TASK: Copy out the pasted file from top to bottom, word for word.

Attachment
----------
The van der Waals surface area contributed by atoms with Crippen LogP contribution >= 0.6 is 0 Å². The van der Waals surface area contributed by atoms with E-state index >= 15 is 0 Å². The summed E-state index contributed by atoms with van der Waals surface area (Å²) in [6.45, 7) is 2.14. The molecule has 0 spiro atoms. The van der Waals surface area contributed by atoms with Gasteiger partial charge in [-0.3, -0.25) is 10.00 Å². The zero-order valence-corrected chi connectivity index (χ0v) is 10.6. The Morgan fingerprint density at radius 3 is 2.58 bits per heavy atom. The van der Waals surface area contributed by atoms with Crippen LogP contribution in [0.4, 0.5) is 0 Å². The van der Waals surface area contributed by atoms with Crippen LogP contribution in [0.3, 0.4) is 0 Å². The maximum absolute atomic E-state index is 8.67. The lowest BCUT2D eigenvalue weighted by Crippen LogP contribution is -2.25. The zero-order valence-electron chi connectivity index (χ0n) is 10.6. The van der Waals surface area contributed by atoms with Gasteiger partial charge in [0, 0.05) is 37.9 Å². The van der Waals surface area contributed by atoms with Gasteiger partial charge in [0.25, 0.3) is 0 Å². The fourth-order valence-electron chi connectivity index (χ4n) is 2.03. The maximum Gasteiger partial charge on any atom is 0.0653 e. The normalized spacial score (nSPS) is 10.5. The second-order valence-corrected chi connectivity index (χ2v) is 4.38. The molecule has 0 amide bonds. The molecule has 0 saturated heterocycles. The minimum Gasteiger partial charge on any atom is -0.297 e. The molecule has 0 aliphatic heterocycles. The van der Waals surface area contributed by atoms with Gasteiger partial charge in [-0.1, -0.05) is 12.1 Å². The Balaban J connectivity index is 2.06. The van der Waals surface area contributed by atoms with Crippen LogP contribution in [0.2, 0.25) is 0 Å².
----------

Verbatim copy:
The van der Waals surface area contributed by atoms with Crippen LogP contribution >= 0.6 is 0 Å². The van der Waals surface area contributed by atoms with E-state index >= 15 is 0 Å². The summed E-state index contributed by atoms with van der Waals surface area (Å²) in [6.45, 7) is 2.14. The molecule has 0 spiro atoms. The van der Waals surface area contributed by atoms with Gasteiger partial charge in [-0.3, -0.25) is 10.00 Å². The zero-order valence-corrected chi connectivity index (χ0v) is 10.6. The Morgan fingerprint density at radius 3 is 2.58 bits per heavy atom. The van der Waals surface area contributed by atoms with Crippen LogP contribution in [0.4, 0.5) is 0 Å². The van der Waals surface area contributed by atoms with Crippen LogP contribution in [0.3, 0.4) is 0 Å². The maximum absolute atomic E-state index is 8.67. The lowest BCUT2D eigenvalue weighted by Crippen LogP contribution is -2.25. The zero-order valence-electron chi connectivity index (χ0n) is 10.6. The van der Waals surface area contributed by atoms with Gasteiger partial charge in [0, 0.05) is 37.9 Å². The van der Waals surface area contributed by atoms with Gasteiger partial charge in [0.25, 0.3) is 0 Å². The fourth-order valence-electron chi connectivity index (χ4n) is 2.03. The maximum Gasteiger partial charge on any atom is 0.0653 e. The normalized spacial score (nSPS) is 10.5. The second-order valence-corrected chi connectivity index (χ2v) is 4.38. The molecule has 0 amide bonds. The molecule has 0 saturated heterocycles. The minimum Gasteiger partial charge on any atom is -0.297 e. The molecule has 0 aliphatic heterocycles. The van der Waals surface area contributed by atoms with Gasteiger partial charge in [-0.1, -0.05) is 12.1 Å². The Balaban J connectivity index is 2.06. The van der Waals surface area contributed by atoms with Crippen LogP contribution in [0.2, 0.25) is 0 Å².